Bennett said that the council needs four things: Firstly, the legislation needs to be upgraded and should provide them with greater autonomy; secondly, the reporting structure for the NDC needs to  revert back to the  Regional Democratic Council to eliminate the bureaucracy; thirdly,  the properties have to be revalued and the rates and taxes calculation formula changed to boost revenue and finally the government should donate machinery and equipment to facilitate the

The extension of a dump site at Good Intent
The extension of a dump site at Good Intent
The Patentia Housing Scheme trench with bush and garbage
The Patentia Housing Scheme trench with bush and garbage

council’s work the same way they did for the Interim Management Com-mittees (IMCs) which they have installed in other neighbourhood democratic councils.

 Great challenge

Giving  his personal opinion on the state of the council and Local Government Elections (LGE), Bennett had this to say, “Working with the council for the past 20 years has been a great challenge. The Government has continuously taken measures to make it progressively more difficult because they would rather have people in place that bend to the will of their authority.” As regards LGE, he said, “I feel that blatantly refusing to host LGE is a slap in the face of the Guyanese people. Since 1992, the PPP/C have touted this “return to democracy”, but local govern-ment is a pillar to this democracy. If they don’t allow the elections to be exercised, then the pillar will fall. In fact, the pillar of democracy, after being withheld for 20 years, has fallen. This is evidenced by the breakdown of most of the NDCs and the poor state of our communities.”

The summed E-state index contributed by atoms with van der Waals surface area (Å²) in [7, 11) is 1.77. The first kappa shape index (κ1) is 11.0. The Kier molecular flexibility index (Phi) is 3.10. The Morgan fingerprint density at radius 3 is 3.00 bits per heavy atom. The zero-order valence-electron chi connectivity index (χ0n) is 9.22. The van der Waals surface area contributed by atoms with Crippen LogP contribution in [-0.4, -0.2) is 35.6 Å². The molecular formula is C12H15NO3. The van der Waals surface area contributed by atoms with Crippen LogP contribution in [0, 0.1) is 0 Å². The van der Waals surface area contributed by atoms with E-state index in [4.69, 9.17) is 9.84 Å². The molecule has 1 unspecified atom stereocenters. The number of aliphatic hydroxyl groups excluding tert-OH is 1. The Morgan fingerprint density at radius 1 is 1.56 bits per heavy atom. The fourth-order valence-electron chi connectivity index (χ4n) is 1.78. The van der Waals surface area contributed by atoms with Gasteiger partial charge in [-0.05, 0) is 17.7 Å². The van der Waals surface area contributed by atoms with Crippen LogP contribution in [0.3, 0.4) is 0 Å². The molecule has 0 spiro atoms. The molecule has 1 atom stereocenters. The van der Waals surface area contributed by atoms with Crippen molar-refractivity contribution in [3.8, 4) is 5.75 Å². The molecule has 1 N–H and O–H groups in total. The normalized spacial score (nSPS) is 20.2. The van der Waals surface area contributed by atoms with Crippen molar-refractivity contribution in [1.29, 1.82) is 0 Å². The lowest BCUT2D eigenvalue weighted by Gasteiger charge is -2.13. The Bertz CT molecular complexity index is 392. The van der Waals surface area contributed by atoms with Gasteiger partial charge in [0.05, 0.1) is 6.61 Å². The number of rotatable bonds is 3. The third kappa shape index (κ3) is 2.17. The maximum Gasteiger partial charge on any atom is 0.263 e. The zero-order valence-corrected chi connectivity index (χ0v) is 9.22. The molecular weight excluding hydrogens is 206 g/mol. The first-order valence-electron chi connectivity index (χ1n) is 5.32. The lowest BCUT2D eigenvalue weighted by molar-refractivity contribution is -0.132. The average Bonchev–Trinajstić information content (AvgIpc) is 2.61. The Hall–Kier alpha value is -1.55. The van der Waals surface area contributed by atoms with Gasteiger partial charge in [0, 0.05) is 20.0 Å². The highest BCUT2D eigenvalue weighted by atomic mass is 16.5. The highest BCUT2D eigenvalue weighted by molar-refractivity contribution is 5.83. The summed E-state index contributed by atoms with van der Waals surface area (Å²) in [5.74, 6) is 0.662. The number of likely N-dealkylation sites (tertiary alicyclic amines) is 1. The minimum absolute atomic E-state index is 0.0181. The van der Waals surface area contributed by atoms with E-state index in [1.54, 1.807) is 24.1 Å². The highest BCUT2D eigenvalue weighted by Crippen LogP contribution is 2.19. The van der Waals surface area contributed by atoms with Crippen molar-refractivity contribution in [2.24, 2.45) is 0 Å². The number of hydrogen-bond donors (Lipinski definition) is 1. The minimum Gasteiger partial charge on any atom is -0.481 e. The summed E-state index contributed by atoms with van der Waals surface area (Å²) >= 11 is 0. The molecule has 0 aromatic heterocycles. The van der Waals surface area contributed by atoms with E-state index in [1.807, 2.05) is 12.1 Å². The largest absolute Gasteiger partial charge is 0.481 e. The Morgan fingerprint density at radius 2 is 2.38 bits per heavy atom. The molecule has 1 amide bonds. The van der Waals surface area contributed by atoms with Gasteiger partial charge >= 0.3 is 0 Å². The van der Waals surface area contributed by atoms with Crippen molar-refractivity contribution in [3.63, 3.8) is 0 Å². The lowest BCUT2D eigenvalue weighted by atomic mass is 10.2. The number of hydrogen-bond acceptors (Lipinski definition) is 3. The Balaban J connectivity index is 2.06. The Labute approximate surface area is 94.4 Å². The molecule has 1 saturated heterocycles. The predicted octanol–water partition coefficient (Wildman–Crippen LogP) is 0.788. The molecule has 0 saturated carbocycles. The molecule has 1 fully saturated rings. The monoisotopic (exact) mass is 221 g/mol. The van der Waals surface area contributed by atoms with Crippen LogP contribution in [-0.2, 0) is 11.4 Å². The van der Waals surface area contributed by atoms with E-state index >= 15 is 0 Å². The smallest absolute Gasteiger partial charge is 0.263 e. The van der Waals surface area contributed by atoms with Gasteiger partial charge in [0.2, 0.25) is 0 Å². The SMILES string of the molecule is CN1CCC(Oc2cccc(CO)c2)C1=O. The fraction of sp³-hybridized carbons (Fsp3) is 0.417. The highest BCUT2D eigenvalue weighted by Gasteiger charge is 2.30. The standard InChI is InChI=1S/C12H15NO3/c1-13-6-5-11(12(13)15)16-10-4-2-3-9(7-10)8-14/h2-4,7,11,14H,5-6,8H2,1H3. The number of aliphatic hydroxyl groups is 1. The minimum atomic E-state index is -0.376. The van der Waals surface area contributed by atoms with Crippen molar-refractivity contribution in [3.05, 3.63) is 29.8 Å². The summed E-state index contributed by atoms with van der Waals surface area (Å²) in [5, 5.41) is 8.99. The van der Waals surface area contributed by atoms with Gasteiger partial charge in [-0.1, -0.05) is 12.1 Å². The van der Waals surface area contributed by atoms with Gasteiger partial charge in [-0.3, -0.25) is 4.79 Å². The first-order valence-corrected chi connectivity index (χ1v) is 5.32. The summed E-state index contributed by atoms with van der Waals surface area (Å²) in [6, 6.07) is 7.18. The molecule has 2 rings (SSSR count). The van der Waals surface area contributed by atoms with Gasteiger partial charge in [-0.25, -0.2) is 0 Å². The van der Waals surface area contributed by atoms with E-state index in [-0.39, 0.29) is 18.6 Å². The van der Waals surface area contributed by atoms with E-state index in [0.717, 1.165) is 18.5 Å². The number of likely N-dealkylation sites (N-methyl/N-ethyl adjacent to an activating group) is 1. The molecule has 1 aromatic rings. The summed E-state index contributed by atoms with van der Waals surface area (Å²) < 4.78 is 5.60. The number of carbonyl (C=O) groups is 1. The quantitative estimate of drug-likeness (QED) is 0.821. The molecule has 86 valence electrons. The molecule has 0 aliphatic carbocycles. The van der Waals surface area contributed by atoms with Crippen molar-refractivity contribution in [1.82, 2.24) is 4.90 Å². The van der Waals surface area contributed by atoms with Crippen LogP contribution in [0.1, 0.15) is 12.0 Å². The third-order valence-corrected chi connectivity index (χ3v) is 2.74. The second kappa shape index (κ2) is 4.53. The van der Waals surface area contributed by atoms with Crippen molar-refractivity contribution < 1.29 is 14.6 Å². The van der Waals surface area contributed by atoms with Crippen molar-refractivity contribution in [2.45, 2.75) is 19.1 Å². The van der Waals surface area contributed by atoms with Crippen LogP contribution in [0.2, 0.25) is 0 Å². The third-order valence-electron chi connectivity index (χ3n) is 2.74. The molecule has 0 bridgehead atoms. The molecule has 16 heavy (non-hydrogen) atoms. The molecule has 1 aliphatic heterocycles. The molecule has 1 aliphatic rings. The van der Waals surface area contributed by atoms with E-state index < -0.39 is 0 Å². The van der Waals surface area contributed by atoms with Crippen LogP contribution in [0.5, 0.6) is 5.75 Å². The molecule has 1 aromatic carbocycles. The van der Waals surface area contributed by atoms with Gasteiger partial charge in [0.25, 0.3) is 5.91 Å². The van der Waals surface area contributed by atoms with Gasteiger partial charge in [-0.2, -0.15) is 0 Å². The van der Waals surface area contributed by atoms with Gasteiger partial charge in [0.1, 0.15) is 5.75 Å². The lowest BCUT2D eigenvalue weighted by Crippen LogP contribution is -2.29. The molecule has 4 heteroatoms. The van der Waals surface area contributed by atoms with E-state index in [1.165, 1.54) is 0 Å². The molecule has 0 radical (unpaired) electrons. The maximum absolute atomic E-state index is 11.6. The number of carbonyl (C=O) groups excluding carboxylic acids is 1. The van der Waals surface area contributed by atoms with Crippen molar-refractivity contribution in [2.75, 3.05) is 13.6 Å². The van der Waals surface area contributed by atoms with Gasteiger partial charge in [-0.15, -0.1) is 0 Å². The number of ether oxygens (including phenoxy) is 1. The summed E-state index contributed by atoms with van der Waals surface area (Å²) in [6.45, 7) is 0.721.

Councillor, Yvonne Souvenir sat in on the interview and while she declined to be   interviewed, she said she supported everything that her chairman had said.

Overseer,  Glennis Glasgow, who has worked with the council for 25 years, starting as a typist/clerk and an assistant rates collector, has been in the position for the past two years. Glasgow, said that the council is responsible for maintaining the village office, patching roads, repairing footpath bridges, bus sheds, cleaning of drains and maintenance of the burial ground but no garbage collection.

Challenges faced by the council, according to her, are primarily funding constraints and Ministerial bureaucracy.  She said that there are constant delays of several months from the initial submission of estimates and that this does not only apply to that of works costing over $99,000 but any work that the council seeks to do. This, she highlighted with an example of the non-functioning excavator machine in the compound of the NDC, for which she submitted an estimate for repairs  at a cost of $1M five months ago. This delay, she said, is hindering the capacity of the council to function since it has absolutely no machines or equipment like the IMCs do.

The burial ground just behind the NDC office filled with bush
The burial ground just behind the NDC office filled with bush